Briefly Noted

Julián Is a Mermaid by Jessica Love (Candlewick; SLJ starred review) wins “the prestigious Klaus Flugge prize, which goes to the most exciting and promising newcomer to picture book illustration.” The Guardian has details.

The National Book Foundation is giving the 2019 Medal for Distinguished Contribution to American Letters to Edmund White.

Esquire picks the best fall books.

NPR has three YA books for fall.

The LA Times selects “11 anticipated music books” for the fall.

Entertainment Weekly has a preview of Frank Miller’s The Dark Knight Returns: The Golden Child. The story also features Cursed by Thomas Wheeler, illustrated by Frank Miller (S. & S. Books for Young Readers) which is already set for Netflix.

The NYT has an opinion piece that considers the fiction and nonfiction of Margaret Atwood’s dystopia.

NPR features Tools and Weapons: The Promise and the Peril of the Digital Age by Brad Smith, Carol Ann Browne (Penguin). Also, a piece on fire lookouts, technology, and literature.

The LA Times picks Home Work: A Memoir of My Hollywood Years by Julie Andrews with Emma Walton Hamilton (Hachette) as their next book club title.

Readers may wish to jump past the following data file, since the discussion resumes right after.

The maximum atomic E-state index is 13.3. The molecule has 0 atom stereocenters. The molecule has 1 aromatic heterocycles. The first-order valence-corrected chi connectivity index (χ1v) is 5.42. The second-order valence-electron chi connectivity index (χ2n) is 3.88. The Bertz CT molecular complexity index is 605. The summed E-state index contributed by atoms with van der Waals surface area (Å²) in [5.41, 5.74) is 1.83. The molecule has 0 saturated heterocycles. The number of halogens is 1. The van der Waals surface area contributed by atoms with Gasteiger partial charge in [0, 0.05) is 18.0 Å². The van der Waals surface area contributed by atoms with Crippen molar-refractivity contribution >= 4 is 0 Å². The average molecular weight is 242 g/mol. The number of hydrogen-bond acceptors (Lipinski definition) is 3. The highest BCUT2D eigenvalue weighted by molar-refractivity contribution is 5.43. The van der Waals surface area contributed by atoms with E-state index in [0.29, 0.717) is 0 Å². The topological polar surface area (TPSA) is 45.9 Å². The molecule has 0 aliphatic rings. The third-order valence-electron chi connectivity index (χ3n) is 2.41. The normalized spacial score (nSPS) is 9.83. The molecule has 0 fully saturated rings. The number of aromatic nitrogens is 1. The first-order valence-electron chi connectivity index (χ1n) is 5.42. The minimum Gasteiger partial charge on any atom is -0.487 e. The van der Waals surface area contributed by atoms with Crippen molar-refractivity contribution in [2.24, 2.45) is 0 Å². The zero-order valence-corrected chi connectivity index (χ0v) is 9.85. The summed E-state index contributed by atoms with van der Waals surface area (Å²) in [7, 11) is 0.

Entertainment Weekly excerpts Carrie Fisher: A Life on the Edge: A Life on the Edge by Sheila Weller (Sarah Crichton Books: Macmillan).

Vanity Fair features The Enigma of Clarence Thomas by Corey Robin (Metropolitan Books).

Charles Wright gets the spotlight in Slate: “Too often black artists are anointed as geniuses and then, afterward, rarely heard from.”

The Guardian interviews Lisa Appignanesi (booklist here).

Time interviews Jim Mattis, Call Sign Chaos: Learning to Lead (Random House).

Tom Roston, The Most Spectacular Restaurant in the World: The Twin Towers, Windows on the World, and the Rebirth of New York  (Abrams), writes an essay in Vanity Fair.

The Los Angeles Review of Books considers Emily Dickinson’s poetry and Harvard’s claim to rights.

The Washington Post reports on books banned by state prisons.

The Guardian writes about how authors deal with social media.

Author Richard Conniff (booklist here) writes about digital literary theft.

The NYT reports on Arthur Rimbaud’s popularity and his hometown of Charleville, France.

No-deal Brexit and its impact on indie publishers is covered in The Bookseller.